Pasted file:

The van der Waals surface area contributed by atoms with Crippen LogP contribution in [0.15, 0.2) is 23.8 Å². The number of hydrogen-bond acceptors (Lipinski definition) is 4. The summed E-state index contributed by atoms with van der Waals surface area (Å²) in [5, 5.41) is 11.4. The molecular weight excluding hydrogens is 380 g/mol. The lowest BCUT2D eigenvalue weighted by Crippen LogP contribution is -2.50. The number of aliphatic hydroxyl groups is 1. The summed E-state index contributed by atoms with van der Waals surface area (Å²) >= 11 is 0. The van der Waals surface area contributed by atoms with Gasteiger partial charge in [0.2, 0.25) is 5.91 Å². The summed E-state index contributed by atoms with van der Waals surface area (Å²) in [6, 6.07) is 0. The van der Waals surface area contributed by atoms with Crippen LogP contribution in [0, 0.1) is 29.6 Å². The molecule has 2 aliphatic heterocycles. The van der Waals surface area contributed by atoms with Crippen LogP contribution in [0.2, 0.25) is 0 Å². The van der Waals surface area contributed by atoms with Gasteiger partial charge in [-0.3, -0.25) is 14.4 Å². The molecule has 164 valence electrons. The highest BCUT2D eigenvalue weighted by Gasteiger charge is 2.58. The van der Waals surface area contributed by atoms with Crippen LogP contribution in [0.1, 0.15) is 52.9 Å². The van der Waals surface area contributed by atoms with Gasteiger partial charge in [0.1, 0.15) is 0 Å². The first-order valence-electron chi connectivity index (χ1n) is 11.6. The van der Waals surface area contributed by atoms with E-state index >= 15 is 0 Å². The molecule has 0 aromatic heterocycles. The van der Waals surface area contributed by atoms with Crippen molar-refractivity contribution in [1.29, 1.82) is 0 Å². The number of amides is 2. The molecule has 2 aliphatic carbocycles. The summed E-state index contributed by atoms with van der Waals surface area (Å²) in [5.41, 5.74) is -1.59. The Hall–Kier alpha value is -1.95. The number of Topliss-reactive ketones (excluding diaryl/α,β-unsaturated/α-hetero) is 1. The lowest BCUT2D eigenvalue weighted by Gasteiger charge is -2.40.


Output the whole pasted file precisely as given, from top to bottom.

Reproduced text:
The van der Waals surface area contributed by atoms with Crippen LogP contribution in [0.15, 0.2) is 23.8 Å². The number of hydrogen-bond acceptors (Lipinski definition) is 4. The summed E-state index contributed by atoms with van der Waals surface area (Å²) in [5, 5.41) is 11.4. The molecular weight excluding hydrogens is 380 g/mol. The lowest BCUT2D eigenvalue weighted by Crippen LogP contribution is -2.50. The number of aliphatic hydroxyl groups is 1. The summed E-state index contributed by atoms with van der Waals surface area (Å²) >= 11 is 0. The van der Waals surface area contributed by atoms with Gasteiger partial charge in [0.2, 0.25) is 5.91 Å². The summed E-state index contributed by atoms with van der Waals surface area (Å²) in [6, 6.07) is 0. The van der Waals surface area contributed by atoms with Crippen LogP contribution in [0, 0.1) is 29.6 Å². The molecule has 2 aliphatic heterocycles. The van der Waals surface area contributed by atoms with Crippen LogP contribution in [0.2, 0.25) is 0 Å². The van der Waals surface area contributed by atoms with Gasteiger partial charge in [-0.3, -0.25) is 14.4 Å². The molecule has 164 valence electrons. The highest BCUT2D eigenvalue weighted by Gasteiger charge is 2.58. The van der Waals surface area contributed by atoms with Crippen LogP contribution in [0.1, 0.15) is 52.9 Å². The van der Waals surface area contributed by atoms with Gasteiger partial charge in [0.1, 0.15) is 0 Å². The first-order valence-electron chi connectivity index (χ1n) is 11.6. The van der Waals surface area contributed by atoms with E-state index >= 15 is 0 Å². The molecule has 0 aromatic heterocycles. The van der Waals surface area contributed by atoms with Crippen molar-refractivity contribution in [1.29, 1.82) is 0 Å². The number of amides is 2. The molecule has 2 aliphatic carbocycles. The summed E-state index contributed by atoms with van der Waals surface area (Å²) in [5.41, 5.74) is -1.59. The Hall–Kier alpha value is -1.95. The number of Topliss-reactive ketones (excluding diaryl/α,β-unsaturated/α-hetero) is 1. The lowest BCUT2D eigenvalue weighted by Gasteiger charge is -2.40.